But, more worrying for some, especially given its track record in SAARC and ECO, is that Pakistan’s involvement would prove detrimental for SCO’s growth if not a “time bomb” waiting to explode.

    At the same time, SCO might provide a rare opportunity for the militaries of Pakistan and India to share several multilateral tables – antiterrorism structure, military exercises etc. – under the SCO framework, which in many ways might change the regional climate and have a positive impact on Indo-Pak relations.

    For now, India would do well to enter into the Eurasia integration path by seeking an early conclusion of a Free Trade Agreement with the Eurasian Economic Union (EEU) in order to enable unhindered flow of goods, raw-materials, capital and technology.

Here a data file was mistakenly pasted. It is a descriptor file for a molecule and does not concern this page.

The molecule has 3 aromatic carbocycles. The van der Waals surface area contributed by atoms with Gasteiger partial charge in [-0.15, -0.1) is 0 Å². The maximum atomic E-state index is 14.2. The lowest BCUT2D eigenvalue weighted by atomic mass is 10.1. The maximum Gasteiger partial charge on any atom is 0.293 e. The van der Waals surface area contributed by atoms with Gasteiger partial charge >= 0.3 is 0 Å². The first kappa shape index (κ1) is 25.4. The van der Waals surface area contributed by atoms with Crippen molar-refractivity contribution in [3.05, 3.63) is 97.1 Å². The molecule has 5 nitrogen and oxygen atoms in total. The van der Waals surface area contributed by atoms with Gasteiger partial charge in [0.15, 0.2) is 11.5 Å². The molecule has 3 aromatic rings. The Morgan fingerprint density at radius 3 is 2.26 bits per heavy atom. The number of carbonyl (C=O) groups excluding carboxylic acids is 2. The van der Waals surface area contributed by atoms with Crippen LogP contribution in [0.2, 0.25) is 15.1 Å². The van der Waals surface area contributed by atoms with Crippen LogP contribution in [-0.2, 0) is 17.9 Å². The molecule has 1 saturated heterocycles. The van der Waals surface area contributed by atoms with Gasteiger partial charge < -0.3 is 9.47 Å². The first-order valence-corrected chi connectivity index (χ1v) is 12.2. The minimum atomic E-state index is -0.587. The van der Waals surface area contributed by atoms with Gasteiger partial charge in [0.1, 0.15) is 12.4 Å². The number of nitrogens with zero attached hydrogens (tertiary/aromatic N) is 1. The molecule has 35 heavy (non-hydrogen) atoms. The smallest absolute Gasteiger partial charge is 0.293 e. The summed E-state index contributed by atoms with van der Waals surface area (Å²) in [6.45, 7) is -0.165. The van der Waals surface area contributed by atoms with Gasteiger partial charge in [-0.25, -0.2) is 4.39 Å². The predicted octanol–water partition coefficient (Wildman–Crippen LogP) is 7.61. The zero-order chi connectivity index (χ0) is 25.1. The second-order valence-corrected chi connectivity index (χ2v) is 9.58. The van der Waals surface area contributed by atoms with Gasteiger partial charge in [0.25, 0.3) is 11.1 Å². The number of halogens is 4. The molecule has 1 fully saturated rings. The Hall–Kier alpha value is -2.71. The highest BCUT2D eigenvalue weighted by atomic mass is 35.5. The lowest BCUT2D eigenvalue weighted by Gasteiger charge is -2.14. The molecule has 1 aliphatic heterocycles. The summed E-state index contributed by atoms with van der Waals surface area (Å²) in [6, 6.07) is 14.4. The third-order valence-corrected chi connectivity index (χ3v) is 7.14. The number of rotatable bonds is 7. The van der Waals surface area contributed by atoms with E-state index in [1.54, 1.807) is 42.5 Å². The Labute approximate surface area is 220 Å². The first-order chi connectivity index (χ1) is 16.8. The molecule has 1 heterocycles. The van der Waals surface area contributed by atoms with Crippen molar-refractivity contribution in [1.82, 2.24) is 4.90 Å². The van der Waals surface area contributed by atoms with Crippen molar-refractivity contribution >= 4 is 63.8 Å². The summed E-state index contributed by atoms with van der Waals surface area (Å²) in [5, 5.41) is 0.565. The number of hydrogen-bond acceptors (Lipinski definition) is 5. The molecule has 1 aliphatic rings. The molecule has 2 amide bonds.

The commissioning of the International North South Transport Corridor (INSTC) along with the proposed Chabahar project would enable Indian goods to gain better access to the untapped markets of the entire Eurasian region including Russia’s Far East.

    To raise its standing in the SCO in a more meaningful way, India should rope in one or more SCO countries, preferably Uzbekistan and Kazakhstan, in its effort to project Chabahar as India’s gateway to Eurasia. In the meantime, it should seek to benefit from maintaining a regional presence, tracking regional trends in security, energy, trade, connectivity and cultural interests. India should use the SCO atmosphere for building better convergences with China and Russia as well as to minimise the intensity of China-Pakistan alignment which actually undercuts India’s direct access to Eurasia.

    If nothing else, the limited immediate benefits of joining SCO will be more than compensated for by improved diplomatic access to Central Asia.

    P. Stobdan served as Ambassador in Central Asia and is currently a Senior Fellow at IDSA, New Delhi.

    Views expressed are of the author and do not necessarily reflect the views of the IDSA or of the Government of India.